It’s that merky bit when we’re frustrated and contemplative that we grow the most. 2020 taught me to make the most of this and to hone that energy in my creativity. For me, it’s led to a better, happier life.
I recently started decoupaging oysters.
By Melissa McGavock
Everyone is creative. Besides opposable thumbs, it’s one of the major characteristics that separates us from the rest of the animal kingdom. Creativity is realized in many different ways, it’s not always bound to the visual or literary arts. Some show their creativity in their relationships, or preparing a meal in the kitchen, and even some at work making a mean spreadsheet. Oftentimes, it’s solution oriented like with the discovery and shaping of metals, or the invention of the wheel. Creativity is healthy, it is natural and it is important.
As daunting and life-changing as 2020 was for so many of us, it’s also given us a chance to reset. We have an opportunity to regain control of our day to day, to re-design our work life balance. I work as a creative for a living. I write brands and creative strategy. I build photo and video creative briefs. I design print materials and websites. And in the past, I’ve found myself chained to my work, to my clients, leaving very little energy for my own creative endeavors. I was guilty of telling myself I didn’t have time, that I owed all of my time to my work because it’s what pays the bills and builds me professionally.
Boy, was I wrong, so incredibly wrong. Not only was this pattern destructive for my psyche, it was detrimental to the creative deliverables I was putting out for my clients (the very thing I swore I was making the best decisions for!) I was tired. Still, I was creating some beautiful things, but also some really bad shit, just to get it out the door and off my to do list. I was so tired and run down, I often snapped at my husband and kids when they didn’t deserve it. My wine drinking and cigarette count was at an all time high. And then 2020 happened. I lost my job when the pandemic started and my whole life came to a screeching halt.
It’s been both a painful and interesting year. The thing is though, from struggle usually comes beauty (cue the whole coal pressure diamond theory). What I’ve found with embarking on my own creative company is the chance to design my day-to-day for the life I want to have. I find time each week to put down my work and do something creative for me.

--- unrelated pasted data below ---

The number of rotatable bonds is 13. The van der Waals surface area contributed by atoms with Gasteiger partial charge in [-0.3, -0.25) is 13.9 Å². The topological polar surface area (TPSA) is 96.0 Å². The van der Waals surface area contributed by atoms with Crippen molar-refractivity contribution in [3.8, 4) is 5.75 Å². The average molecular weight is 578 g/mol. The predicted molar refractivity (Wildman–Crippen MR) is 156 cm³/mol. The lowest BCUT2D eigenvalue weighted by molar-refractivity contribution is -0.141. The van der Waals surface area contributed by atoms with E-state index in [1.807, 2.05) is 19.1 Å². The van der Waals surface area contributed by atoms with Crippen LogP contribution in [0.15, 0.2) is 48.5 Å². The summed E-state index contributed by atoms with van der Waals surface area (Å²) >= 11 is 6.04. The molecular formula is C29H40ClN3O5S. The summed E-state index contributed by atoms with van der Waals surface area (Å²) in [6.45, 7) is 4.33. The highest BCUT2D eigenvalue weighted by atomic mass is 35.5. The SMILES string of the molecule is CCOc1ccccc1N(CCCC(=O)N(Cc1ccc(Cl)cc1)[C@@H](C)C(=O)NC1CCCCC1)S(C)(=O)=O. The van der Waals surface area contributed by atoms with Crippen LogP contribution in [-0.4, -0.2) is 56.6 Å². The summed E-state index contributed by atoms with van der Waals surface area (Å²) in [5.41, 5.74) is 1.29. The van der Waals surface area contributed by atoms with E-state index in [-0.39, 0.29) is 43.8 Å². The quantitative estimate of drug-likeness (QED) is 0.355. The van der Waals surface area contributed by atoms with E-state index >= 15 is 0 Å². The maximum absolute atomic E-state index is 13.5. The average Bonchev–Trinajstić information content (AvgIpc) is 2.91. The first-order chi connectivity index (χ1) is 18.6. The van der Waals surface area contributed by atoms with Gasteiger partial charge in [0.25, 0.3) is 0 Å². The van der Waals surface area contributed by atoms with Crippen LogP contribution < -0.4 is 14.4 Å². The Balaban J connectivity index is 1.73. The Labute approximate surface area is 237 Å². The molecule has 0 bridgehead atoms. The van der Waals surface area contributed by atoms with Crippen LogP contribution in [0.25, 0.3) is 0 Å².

Whether it’s writing, taking a Master Class or picking up a new craft, no matter what’s on my to-do list, I make time for it. And you know what? My clients don’t suffer. My family doesn’t suffer. My general health has improved. And, even though I’m putting less hours in each week for my clients than I used to, I’ve found that I’m putting out much better work. As an added bonus, my time is better spent and I’m more more efficient – because I’m not so tired and burnt out. I’m more inspired by the small things. I’m inspired by all that I’ve learned about myself and about the world around me. I’m inspired by the connections I make with new people. As a creative person, this only makes me stronger. It’s like the sun, if I were Superman.
If I can walk away from this experience with any kind of advice, it would be to make time for yourself. Design your life for you and you will be shocked at the positive results. Be the master of your domain and don’t be afraid to fail. It’s that merky bit when we’re frustrated and contemplative that we grow the most. Step out of your comfort zone and do more of what makes you happy. 2020 taught me to make the most of this and to hone that energy in my creativity. For me, it’s led to a better, happier life.
Most recently I started decoupaging oysters. I didn’t really have a game plan, I just kinda decided I wanted to try it. I had test oysters, mediums, and papers. Some turned out to be not so great, but I’ve ended up with about 10 that are gorgeous. I’ll eventually gift them to close friends and family. They’re weird and unwieldy. They’re exotic looking and at the same time practical as ring holders and spoon rests. I’m not sure if I’ll continue making them, but I’ve really enjoyed the whole process.
The experts agree that its healthy to have a creative outlet.
“In a San Francisco State study measuring employees with a creative side project and those without, those with a creative hobby were more likely to be helpful, collaborative, and creative with their job performance. Best of all, side projects are unlike whatever you’d experience at work. They’re low-risk, low-pressure, and something you love doing.” (source www.spring.org.uk)
New year, new oyster. Get out there and make something, learn something, design your life the way you want to.
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